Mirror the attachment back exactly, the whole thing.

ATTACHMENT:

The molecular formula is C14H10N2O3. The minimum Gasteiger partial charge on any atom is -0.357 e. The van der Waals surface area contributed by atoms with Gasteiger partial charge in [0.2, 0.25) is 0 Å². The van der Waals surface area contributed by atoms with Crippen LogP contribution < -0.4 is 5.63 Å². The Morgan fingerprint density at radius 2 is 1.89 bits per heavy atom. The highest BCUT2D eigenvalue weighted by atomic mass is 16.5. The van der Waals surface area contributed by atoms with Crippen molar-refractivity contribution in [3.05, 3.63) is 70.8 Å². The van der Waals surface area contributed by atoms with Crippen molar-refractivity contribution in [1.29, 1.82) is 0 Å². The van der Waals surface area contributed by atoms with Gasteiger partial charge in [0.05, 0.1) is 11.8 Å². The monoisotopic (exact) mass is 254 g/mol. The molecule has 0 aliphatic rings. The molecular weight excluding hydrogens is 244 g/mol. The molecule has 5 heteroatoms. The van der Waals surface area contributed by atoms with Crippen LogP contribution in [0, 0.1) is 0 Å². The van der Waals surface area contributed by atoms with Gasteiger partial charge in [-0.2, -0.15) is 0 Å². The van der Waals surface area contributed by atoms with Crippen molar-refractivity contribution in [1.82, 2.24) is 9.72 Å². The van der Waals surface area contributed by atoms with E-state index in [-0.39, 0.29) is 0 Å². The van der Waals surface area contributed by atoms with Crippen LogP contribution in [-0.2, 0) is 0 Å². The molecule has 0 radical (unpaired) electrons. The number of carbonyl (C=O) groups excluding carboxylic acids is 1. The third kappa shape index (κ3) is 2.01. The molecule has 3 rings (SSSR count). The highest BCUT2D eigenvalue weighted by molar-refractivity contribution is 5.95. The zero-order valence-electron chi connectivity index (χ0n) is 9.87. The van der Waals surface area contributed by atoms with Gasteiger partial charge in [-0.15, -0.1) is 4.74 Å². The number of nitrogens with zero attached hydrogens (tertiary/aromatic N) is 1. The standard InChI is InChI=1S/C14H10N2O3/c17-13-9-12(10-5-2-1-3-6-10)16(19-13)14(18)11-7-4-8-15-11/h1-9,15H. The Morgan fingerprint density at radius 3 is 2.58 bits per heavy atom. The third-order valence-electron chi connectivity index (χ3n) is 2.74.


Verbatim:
The molecular formula is C14H10N2O3. The minimum Gasteiger partial charge on any atom is -0.357 e. The van der Waals surface area contributed by atoms with Gasteiger partial charge in [0.2, 0.25) is 0 Å². The van der Waals surface area contributed by atoms with Crippen LogP contribution < -0.4 is 5.63 Å². The Morgan fingerprint density at radius 2 is 1.89 bits per heavy atom. The highest BCUT2D eigenvalue weighted by atomic mass is 16.5. The van der Waals surface area contributed by atoms with Crippen molar-refractivity contribution in [3.05, 3.63) is 70.8 Å². The van der Waals surface area contributed by atoms with Crippen molar-refractivity contribution in [1.29, 1.82) is 0 Å². The van der Waals surface area contributed by atoms with Gasteiger partial charge in [0.05, 0.1) is 11.8 Å². The monoisotopic (exact) mass is 254 g/mol. The molecule has 0 aliphatic rings. The molecular weight excluding hydrogens is 244 g/mol. The molecule has 5 heteroatoms. The van der Waals surface area contributed by atoms with Crippen LogP contribution in [0, 0.1) is 0 Å². The van der Waals surface area contributed by atoms with Gasteiger partial charge in [-0.2, -0.15) is 0 Å². The van der Waals surface area contributed by atoms with Crippen molar-refractivity contribution in [1.82, 2.24) is 9.72 Å². The van der Waals surface area contributed by atoms with E-state index in [-0.39, 0.29) is 0 Å². The van der Waals surface area contributed by atoms with Crippen LogP contribution in [-0.2, 0) is 0 Å². The molecule has 0 radical (unpaired) electrons. The number of carbonyl (C=O) groups excluding carboxylic acids is 1. The third kappa shape index (κ3) is 2.01. The molecule has 3 rings (SSSR count). The highest BCUT2D eigenvalue weighted by molar-refractivity contribution is 5.95. The zero-order valence-electron chi connectivity index (χ0n) is 9.87. The van der Waals surface area contributed by atoms with Gasteiger partial charge in [-0.15, -0.1) is 4.74 Å². The number of nitrogens with zero attached hydrogens (tertiary/aromatic N) is 1. The standard InChI is InChI=1S/C14H10N2O3/c17-13-9-12(10-5-2-1-3-6-10)16(19-13)14(18)11-7-4-8-15-11/h1-9,15H. The Morgan fingerprint density at radius 3 is 2.58 bits per heavy atom. The third-order valence-electron chi connectivity index (χ3n) is 2.74.